7) Why did Bruce Ohr not disclose to his superiors that he had met with the compiler of the anti-Trump dossier, Christopher Steele, as well as Glenn Simpson of Fusion GPS, who had hired Steele? Why did not Ohr disclose on government-mandated ethics forms that his spouse, Nellie, had worked for Fusion GPS on the anti-Trump dossier during the election? What are the criminal and civil penalties for deliberately misleading auditors, if any? Why has Ohr not been put on notice by authorities that he violated such statutes and could face charges?

8) Why is Christopher Steele not under indictment and facing extradition as a foreign agent for a) interfering in a U.S. election, b) colluding with Russian interests to obtain information deemed damaging to a U.S. presidential candidate, c) lying to the FBI about his own disclosures of FBI sensitive material related to the dossier to news organizations? Did Steele’s collusion efforts and interference in a U.S. campaign differ much from, or exceed, the attempts of Russians currently indicted by Robert Mueller?

9) Why did Mueller, at the beginning of his special counsel investigation—to ensure against even the appearance of partisanship or conflicts of interests—not insist of potential hires: a) that they had not donated to either 2016 political campaign, b) that they had not represented past clients who were involved either with the Clinton or Trump organizations or were even tangentially involved with ongoing scandals concerning either Clinton or Trump, c) that were not from his own law firm WilmerHale, which was currently representing, or had in the past, individuals who may well be caught up in future special counsel investigations?

10) Why did Samantha Power, in a non-intelligence affiliated job as U.S. ambassador to the United Nations, request classified surveillance of American citizens and others to be sent to her office with the names unmasked, eventually at a rate, on average, of one request per day in 2016? And why and how could she testify that some of those daily requests for unmaskings made in her name were not in fact made by her? If not, then by whom and for what purpose and why with such frequency? And why did the requests continue after the 2016 election and during the transition?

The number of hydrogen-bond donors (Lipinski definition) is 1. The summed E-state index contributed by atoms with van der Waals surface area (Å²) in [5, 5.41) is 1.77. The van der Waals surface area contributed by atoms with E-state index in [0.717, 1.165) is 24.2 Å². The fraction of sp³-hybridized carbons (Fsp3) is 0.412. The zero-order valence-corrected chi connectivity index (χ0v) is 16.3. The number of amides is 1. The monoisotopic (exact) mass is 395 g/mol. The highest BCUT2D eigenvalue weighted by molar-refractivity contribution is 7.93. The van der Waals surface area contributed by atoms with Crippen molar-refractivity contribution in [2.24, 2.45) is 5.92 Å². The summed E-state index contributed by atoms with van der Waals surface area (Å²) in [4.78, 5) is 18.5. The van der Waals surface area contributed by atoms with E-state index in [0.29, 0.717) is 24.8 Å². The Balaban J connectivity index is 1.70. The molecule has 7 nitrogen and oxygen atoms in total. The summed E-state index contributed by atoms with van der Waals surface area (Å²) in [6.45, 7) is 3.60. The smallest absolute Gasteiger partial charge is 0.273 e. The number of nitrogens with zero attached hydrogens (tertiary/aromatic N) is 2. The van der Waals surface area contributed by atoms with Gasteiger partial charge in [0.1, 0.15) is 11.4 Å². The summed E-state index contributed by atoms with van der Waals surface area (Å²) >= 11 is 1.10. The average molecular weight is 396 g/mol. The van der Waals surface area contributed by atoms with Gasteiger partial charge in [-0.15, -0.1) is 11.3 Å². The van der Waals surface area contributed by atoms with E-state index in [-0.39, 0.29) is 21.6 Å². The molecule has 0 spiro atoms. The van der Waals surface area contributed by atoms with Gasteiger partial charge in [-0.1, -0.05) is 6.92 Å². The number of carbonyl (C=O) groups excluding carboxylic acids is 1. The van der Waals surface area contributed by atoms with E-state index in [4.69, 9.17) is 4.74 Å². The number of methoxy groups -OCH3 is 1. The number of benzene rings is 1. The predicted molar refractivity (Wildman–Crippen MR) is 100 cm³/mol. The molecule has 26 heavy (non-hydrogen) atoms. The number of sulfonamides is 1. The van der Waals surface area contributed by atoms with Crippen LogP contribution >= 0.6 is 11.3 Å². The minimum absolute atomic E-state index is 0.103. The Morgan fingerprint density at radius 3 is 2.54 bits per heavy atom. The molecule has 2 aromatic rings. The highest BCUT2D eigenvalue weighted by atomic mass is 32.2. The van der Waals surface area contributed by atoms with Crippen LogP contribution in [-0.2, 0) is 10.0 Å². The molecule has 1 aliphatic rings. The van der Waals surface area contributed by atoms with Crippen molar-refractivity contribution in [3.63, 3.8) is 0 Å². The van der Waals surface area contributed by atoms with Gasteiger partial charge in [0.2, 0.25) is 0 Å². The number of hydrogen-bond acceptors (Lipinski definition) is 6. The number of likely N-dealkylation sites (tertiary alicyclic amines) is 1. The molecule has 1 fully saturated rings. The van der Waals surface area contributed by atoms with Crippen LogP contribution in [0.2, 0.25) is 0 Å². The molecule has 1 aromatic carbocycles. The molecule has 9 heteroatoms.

11) Why were the major figures—James Comey, Andrew McCabe, Robert Mueller, Rod Rosenstein, and Peter Strzok—who have in the past investigated, or are currently investigating or overseeing investigations of collusion charges against Donald Trump, all previously involved with investigations of Hillary Clinton? Have they exercised the same methods in the Trump collusion investigation that they used in the past in which Clinton was exonerated?

12) Which members of the Obama administration were aware of, or gave orders to, members of the Obama Justice Department and the FBI to use the Steele dossier to obtain FISA court orders to surveille American citizens? And who had access to transcripts of such surveillance, and why were the names of particular American surveilled then unmasked and how were they later disclosed to the media?

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Photo credit: Jabin Botsford/The Washington Post via Getty Images; Win McNamee/Getty Images

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About Victor Davis Hanson

Victor Davis Hanson is a distinguished fellow of the Center for American Greatness and the Martin and Illie Anderson Senior Fellow at Stanford University’s Hoover Institution. He is an American military historian, columnist, a former classics professor, and scholar of ancient warfare. He has been a visiting professor at Hillsdale College since 2004, and is the 2023 Giles O'Malley Distinguished Visiting Professor at the School of Public Policy, Pepperdine University. Hanson was awarded the National Humanities Medal in 2007 by President George W. Bush, and the Bradley Prize in 2008. Hanson is also a farmer (growing almonds on a family farm in Selma, California) and a critic of social trends related to farming and agrarianism. He is the author of the just released New York Times best seller, The End of Everything: How Wars Descend into Annihilation, published by Basic Books on May 7, 2024, as well as the recent  The Second World Wars: How the First Global Conflict Was Fought and Won, The Case for Trump, and The Dying Citizen.

Photo: President Trump and special counsel Robert S. Mueller III. (Photo by Jabin Botsford/The Washington Post via Getty Images; Win McNamee/Getty Images)